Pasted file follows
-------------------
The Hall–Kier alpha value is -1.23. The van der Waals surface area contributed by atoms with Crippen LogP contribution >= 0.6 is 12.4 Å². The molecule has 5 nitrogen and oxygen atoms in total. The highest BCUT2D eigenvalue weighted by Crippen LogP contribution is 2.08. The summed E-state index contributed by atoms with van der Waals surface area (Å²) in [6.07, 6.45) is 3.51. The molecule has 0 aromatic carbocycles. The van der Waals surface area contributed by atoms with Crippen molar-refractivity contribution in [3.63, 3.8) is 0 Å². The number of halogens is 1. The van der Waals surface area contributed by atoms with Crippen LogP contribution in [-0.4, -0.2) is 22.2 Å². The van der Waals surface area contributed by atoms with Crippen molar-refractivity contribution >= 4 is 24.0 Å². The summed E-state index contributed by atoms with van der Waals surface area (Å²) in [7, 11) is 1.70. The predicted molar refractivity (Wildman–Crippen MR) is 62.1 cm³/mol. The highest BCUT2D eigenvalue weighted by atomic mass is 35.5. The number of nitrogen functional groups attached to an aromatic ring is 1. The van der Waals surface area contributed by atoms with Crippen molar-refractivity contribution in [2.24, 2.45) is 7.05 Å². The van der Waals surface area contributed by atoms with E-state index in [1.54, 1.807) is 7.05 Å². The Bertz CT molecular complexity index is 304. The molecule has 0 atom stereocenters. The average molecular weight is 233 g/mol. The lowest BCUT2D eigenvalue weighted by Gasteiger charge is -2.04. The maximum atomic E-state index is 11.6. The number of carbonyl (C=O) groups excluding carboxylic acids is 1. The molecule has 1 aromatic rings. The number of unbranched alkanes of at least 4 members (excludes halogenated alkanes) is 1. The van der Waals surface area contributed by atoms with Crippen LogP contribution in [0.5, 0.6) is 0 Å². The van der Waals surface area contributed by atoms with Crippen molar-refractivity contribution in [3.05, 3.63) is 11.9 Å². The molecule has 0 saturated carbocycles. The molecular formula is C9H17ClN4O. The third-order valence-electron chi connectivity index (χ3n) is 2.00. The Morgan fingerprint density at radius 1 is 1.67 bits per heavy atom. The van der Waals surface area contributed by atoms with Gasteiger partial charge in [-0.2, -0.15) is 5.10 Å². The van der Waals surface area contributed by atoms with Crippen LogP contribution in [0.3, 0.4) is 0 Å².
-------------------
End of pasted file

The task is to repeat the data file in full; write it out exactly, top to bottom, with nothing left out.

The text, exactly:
The Hall–Kier alpha value is -1.23. The van der Waals surface area contributed by atoms with Crippen LogP contribution >= 0.6 is 12.4 Å². The molecule has 5 nitrogen and oxygen atoms in total. The highest BCUT2D eigenvalue weighted by Crippen LogP contribution is 2.08. The summed E-state index contributed by atoms with van der Waals surface area (Å²) in [6.07, 6.45) is 3.51. The molecule has 0 aromatic carbocycles. The van der Waals surface area contributed by atoms with Crippen molar-refractivity contribution in [3.63, 3.8) is 0 Å². The number of halogens is 1. The van der Waals surface area contributed by atoms with Crippen LogP contribution in [-0.4, -0.2) is 22.2 Å². The van der Waals surface area contributed by atoms with Crippen molar-refractivity contribution >= 4 is 24.0 Å². The summed E-state index contributed by atoms with van der Waals surface area (Å²) in [7, 11) is 1.70. The predicted molar refractivity (Wildman–Crippen MR) is 62.1 cm³/mol. The highest BCUT2D eigenvalue weighted by atomic mass is 35.5. The number of nitrogen functional groups attached to an aromatic ring is 1. The van der Waals surface area contributed by atoms with Crippen molar-refractivity contribution in [2.24, 2.45) is 7.05 Å². The van der Waals surface area contributed by atoms with E-state index in [1.54, 1.807) is 7.05 Å². The Bertz CT molecular complexity index is 304. The molecule has 0 atom stereocenters. The average molecular weight is 233 g/mol. The lowest BCUT2D eigenvalue weighted by Gasteiger charge is -2.04. The maximum atomic E-state index is 11.6. The number of carbonyl (C=O) groups excluding carboxylic acids is 1. The molecule has 1 aromatic rings. The number of unbranched alkanes of at least 4 members (excludes halogenated alkanes) is 1. The van der Waals surface area contributed by atoms with Crippen LogP contribution in [0.5, 0.6) is 0 Å². The van der Waals surface area contributed by atoms with Crippen molar-refractivity contribution in [3.05, 3.63) is 11.9 Å². The molecule has 0 saturated carbocycles. The molecular formula is C9H17ClN4O. The third-order valence-electron chi connectivity index (χ3n) is 2.00. The Morgan fingerprint density at radius 1 is 1.67 bits per heavy atom. The van der Waals surface area contributed by atoms with Gasteiger partial charge in [-0.2, -0.15) is 5.10 Å². The van der Waals surface area contributed by atoms with Crippen LogP contribution in [0.3, 0.4) is 0 Å².